NOTE: When using your speakers, make sure you turn them on LAST in the boot order, and shut them down FIRST. In other words, start your computer and only turn on your monitors when you have logged in. Then, as you are about to close your session, shut them down first. That will avoid any cracks and pops that would surely damage your speakers.

So now you have a soundcard that can record and reproduce audio, and a set of speakers that can rock pretty loud, what else? If your soundcard does not include mic preams (as is the case with RME models), you need to get a mic preamplifier. Once again, there are lots of options out there, from very cheap solid state models to incredibly expensive tube ones. Whatever you decide, my recommendation would be that you buy tubes. They warm up the tone and make it sound less "digital". Finally, in order to capture sounds, you will need a microphone. The list of options available is once again endless, so your choice should be based on the instrument you plan to record and on your budget, of course.

As you can imagine, there will surely be other bits and pieces of recording gear required, such as mic stands, cables, etc. Those go beyond the scope of this article, so consult your music shop in case you are not sure about what you need.


The next important thing when starting up is to find out which distro would best cover audio recording basics. For the most part, if your soundcard is supported, good and current ALSA support is all you need to get going. Having said so, there is always a certain amount of manual tweaking required to get things really up and running. If you are a musician who simply wants to get going with audio recording in Linux, avoiding excessive manual tweaking, I recommend the following:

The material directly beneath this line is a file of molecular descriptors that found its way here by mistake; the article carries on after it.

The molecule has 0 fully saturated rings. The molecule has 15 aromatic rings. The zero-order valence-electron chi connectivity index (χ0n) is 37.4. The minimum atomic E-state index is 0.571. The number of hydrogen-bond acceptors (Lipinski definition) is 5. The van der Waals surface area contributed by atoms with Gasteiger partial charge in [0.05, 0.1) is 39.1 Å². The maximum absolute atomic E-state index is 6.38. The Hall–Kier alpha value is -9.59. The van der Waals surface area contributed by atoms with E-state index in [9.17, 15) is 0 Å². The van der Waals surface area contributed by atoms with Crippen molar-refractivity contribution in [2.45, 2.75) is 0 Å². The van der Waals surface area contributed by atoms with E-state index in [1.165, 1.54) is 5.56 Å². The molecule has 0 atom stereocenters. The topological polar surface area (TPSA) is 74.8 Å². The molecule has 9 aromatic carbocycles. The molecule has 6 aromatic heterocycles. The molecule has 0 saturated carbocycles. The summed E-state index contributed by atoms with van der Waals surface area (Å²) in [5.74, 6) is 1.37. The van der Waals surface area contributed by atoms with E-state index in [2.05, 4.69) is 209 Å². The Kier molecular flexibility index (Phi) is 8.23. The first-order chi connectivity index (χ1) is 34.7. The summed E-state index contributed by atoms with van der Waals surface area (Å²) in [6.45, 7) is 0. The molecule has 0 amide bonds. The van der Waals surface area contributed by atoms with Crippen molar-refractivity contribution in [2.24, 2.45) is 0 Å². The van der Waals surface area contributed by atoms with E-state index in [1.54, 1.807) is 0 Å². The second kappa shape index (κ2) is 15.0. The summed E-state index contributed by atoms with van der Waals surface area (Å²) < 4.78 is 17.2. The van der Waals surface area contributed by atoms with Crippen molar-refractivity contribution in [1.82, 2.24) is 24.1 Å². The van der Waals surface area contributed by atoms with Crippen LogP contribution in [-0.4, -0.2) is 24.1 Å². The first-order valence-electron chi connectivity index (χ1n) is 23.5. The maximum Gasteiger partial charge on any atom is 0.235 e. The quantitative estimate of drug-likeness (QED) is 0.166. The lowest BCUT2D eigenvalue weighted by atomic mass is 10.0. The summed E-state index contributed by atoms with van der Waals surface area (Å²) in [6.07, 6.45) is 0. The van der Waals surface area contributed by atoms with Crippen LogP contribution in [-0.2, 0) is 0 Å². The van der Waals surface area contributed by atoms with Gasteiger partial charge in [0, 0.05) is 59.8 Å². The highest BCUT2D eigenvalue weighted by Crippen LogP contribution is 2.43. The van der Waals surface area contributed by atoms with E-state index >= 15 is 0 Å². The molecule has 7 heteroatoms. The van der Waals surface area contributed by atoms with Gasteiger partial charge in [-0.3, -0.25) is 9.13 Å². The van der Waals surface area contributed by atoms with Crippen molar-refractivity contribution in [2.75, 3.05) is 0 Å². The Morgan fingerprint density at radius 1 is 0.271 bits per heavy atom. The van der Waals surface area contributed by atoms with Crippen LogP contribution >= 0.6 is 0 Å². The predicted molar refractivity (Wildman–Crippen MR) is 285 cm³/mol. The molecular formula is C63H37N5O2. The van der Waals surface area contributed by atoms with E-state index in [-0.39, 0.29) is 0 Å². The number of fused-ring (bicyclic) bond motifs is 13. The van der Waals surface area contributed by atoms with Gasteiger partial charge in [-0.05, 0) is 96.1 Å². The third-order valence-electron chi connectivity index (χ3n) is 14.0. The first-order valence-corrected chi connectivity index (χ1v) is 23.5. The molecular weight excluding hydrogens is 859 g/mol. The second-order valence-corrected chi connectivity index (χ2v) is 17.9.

1.- Dedicated partition and installation. I consider it important to keep an isolated environment for my recording stuff. By doing so, I avoid mixing my day to day activities with my recording work, keeping the latter clean and fit by the time I hit the red button. If you can't get any free space for a new partition or don't feel confortable with partition management, I recommend buying a secondary drive (SATA drives are incredibly cheap nowadays) for the task.

2.- Allocate lots of space. Be sure to allow lots of disk space for your partition. I would say 100GB is the minimum you should aim for, but more is probably better. Keep in mind that audio files are very heavy, specially if recording at very high rates. If you add to that the fact that Ardour keeps unused sources, you could end up eating up your drive or partition very quickly. It is better to have excessive disk space than to have less than enough, which would most likely force you to start over.

3.- Use a specialized distro. Now that you have a location solely dedicated to audio recording, why not use a distro that has been designed for it? There are several options, Ubuntu Studio being one of the most popular ones and the one I will be presenting here.


Ubuntu Studio builds on the great Ubuntu foundations to create a distro with very specific goals in mind: Audio, video and photo manipulation. The installation of Ubuntu Studio is, as could be expected, fairly similar to what users get in standard Ubuntu. Please visit the project SITE to find out more about it. You will find screenshots, plenty of information and the downloadable ISO images, of course. To install Ubuntu Studio, burn the ISO into a DVD and run the installation by booting from the Live DVD. The instructions on screen should easily get you through the process.